Sompo Canopius and RMS to release first marine cat model

Sompo Canopius and catastrophe modelling firm Risk Management Solutions (RMS) have built the world’s first marine cat model, addressing limitations to the industry’s ability to effectively quantify man-made and natural catastrophe risk to marine classes.

Sompo Canopius partnered with RMS and six other re/insurers to compile data, build and calibrate models to assess vulnerability of cargo and specie more realistically, particularly with respect to product classification, storage and packaging. Significant global exposure accumulations have been studied in detail to improve representation of these key risks with respect to natural and man-made perils.

Marek Shafer, head of catastrophe management at Sompo Canopius, commented, “Significant marine losses such as the 2011 Tohoku earthquake, 2012 Hurricane Sandy and the 2015 Tianjin explosion have improved the understanding of the link between property and marine lines of business. They have also reinforced Sompo Canopius’s belief that the approach to catastrophe management should be holistic across our group. The practice of square pegging marine exposure into the round holes of property catastrophe risk models is now recognised as inappropriate. A new approach is needed to align these correlated classes and our collaboration with RMS represents a key step on this journey.”

Ahead of the launch of the new model in May, RMS has published a new report examining the current state of cargo modelling in the marine market, and providing a new cargo-specific approach to the assessment of vulnerability and port accumulation.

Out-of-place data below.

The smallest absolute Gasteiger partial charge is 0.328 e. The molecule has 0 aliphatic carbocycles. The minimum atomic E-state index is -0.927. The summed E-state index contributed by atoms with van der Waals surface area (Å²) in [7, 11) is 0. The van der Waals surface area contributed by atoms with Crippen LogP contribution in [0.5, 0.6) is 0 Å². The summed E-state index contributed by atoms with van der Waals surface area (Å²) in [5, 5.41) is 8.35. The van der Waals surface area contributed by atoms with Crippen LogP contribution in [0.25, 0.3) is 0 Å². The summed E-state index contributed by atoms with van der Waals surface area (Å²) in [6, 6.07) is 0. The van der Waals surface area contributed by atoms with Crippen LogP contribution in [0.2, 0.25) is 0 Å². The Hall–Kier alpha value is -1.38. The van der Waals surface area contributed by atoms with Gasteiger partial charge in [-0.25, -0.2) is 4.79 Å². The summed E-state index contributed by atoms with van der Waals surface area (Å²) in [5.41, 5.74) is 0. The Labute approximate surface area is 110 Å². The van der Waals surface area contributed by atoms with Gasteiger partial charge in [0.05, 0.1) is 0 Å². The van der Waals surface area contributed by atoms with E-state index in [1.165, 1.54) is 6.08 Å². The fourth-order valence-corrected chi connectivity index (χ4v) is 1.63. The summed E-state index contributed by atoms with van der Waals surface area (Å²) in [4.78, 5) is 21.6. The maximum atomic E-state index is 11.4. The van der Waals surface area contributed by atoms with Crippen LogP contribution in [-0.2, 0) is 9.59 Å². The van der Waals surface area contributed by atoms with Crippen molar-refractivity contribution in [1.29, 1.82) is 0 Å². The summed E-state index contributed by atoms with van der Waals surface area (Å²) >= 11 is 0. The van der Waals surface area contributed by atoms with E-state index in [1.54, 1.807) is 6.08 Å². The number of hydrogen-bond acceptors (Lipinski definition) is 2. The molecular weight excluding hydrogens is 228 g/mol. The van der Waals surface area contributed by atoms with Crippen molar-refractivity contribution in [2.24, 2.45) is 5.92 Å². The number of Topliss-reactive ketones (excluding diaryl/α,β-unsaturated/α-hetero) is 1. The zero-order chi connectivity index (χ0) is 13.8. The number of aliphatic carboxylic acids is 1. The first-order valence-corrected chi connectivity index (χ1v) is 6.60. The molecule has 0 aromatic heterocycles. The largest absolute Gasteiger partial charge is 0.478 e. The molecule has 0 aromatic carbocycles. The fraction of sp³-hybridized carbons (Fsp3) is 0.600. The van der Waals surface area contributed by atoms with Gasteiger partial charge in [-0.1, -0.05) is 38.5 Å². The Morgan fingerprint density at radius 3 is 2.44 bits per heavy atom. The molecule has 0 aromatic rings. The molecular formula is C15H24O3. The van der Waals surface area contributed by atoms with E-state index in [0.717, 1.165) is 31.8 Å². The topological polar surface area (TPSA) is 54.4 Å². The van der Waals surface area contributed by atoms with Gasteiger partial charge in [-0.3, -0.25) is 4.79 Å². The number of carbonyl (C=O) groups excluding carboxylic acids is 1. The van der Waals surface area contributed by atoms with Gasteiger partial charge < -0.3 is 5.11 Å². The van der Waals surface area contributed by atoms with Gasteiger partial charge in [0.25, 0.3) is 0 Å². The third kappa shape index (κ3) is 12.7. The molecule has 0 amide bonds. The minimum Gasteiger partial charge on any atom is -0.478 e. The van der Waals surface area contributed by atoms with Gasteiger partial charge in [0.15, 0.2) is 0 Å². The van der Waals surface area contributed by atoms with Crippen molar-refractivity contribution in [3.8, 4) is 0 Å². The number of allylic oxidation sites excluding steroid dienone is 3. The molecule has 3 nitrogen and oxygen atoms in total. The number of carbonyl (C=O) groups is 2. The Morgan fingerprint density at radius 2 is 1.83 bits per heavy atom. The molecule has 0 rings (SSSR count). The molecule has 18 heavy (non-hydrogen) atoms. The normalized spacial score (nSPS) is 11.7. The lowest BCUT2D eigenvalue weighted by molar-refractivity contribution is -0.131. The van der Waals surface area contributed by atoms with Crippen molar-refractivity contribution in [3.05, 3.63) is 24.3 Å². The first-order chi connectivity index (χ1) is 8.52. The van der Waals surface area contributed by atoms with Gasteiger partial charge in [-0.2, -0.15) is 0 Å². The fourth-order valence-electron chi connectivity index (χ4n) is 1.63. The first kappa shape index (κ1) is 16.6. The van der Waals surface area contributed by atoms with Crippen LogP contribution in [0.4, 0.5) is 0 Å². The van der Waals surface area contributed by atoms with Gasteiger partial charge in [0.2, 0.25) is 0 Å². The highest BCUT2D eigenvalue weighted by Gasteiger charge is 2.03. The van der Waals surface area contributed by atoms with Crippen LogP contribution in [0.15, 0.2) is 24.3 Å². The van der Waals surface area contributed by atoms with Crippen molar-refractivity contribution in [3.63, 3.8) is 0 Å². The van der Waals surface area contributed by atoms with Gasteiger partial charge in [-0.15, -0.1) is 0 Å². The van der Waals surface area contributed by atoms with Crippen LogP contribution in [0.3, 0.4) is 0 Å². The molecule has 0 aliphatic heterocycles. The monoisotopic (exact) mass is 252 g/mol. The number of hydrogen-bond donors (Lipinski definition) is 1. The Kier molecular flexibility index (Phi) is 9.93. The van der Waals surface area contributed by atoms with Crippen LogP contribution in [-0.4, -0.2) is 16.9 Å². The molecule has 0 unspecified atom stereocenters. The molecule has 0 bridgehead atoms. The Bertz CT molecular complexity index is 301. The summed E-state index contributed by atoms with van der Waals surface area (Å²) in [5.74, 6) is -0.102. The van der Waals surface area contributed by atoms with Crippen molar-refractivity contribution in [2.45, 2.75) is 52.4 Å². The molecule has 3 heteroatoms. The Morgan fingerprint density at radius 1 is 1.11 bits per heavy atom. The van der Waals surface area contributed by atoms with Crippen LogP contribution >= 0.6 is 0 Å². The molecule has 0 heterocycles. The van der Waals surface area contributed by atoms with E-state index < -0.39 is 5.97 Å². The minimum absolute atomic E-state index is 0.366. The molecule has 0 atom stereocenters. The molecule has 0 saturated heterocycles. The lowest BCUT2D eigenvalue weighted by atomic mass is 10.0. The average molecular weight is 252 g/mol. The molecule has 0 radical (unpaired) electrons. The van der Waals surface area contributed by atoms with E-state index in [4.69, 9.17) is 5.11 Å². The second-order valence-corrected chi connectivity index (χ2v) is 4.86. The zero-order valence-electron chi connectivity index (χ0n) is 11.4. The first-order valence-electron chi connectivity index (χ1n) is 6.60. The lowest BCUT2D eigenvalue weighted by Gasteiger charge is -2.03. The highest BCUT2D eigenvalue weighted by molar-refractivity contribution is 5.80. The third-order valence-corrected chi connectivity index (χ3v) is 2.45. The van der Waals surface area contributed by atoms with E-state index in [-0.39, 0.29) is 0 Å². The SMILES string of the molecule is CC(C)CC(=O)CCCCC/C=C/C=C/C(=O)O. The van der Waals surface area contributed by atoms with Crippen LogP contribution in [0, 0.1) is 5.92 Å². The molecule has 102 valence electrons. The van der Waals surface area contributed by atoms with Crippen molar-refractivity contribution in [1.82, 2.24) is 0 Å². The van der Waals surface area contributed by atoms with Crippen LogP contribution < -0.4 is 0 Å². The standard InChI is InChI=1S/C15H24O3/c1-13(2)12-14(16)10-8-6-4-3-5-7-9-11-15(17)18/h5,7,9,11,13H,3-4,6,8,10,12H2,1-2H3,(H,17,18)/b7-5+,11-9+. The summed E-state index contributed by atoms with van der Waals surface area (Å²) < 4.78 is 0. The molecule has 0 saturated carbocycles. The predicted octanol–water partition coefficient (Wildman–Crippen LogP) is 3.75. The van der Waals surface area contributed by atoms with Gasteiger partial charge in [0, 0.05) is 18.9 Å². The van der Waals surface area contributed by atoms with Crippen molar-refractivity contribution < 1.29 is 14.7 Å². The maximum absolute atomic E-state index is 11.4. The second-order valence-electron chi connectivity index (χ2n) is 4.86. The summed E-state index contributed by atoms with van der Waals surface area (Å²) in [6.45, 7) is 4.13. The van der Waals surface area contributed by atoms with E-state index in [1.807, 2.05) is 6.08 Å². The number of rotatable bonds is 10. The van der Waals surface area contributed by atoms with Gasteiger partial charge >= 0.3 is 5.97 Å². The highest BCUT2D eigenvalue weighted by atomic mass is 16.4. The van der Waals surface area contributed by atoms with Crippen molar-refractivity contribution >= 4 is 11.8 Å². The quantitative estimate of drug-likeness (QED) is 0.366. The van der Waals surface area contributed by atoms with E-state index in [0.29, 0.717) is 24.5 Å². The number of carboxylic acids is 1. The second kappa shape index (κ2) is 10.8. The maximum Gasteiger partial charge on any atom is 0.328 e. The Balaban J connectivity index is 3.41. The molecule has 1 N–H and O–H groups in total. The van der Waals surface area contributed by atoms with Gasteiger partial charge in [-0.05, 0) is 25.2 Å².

In the last four years, records have been broken twice for total insured marine losses – first for Hurricane Sandy in 2012 at USS$3 billion, then the explosions at Tianjin last year, reported to be US$5-6 billion. While these two events have underscored the need for the industry to a develop a much deeper understanding of the risks, until now re/insurers have lacked the tools to estimate their port accumulations, evaluate cargo protection measures, and measure the performance of cargo exposed to a catastrophic event such as a hurricane, storm surge, or earthquake.

“Global sea-based trade tonnage nearly quadrupled between 1970 and 2010,” explains Chris Folkman, director, product management at RMS. “With higher cargo volumes, larger ships, growing ports, and increasingly efficient terminal operations, exposures at risk are a growing concern. Re/insurers need to have a better grasp of their cargo catastrophe risk and how it correlates with other lines of business. They simply cannot continue to use the outdated methods currently available to them.”

The report 'Marine Cargo Catastrophe Modeling: Navigating the Challenges, Charting the Opportunities' can be downloaded here.

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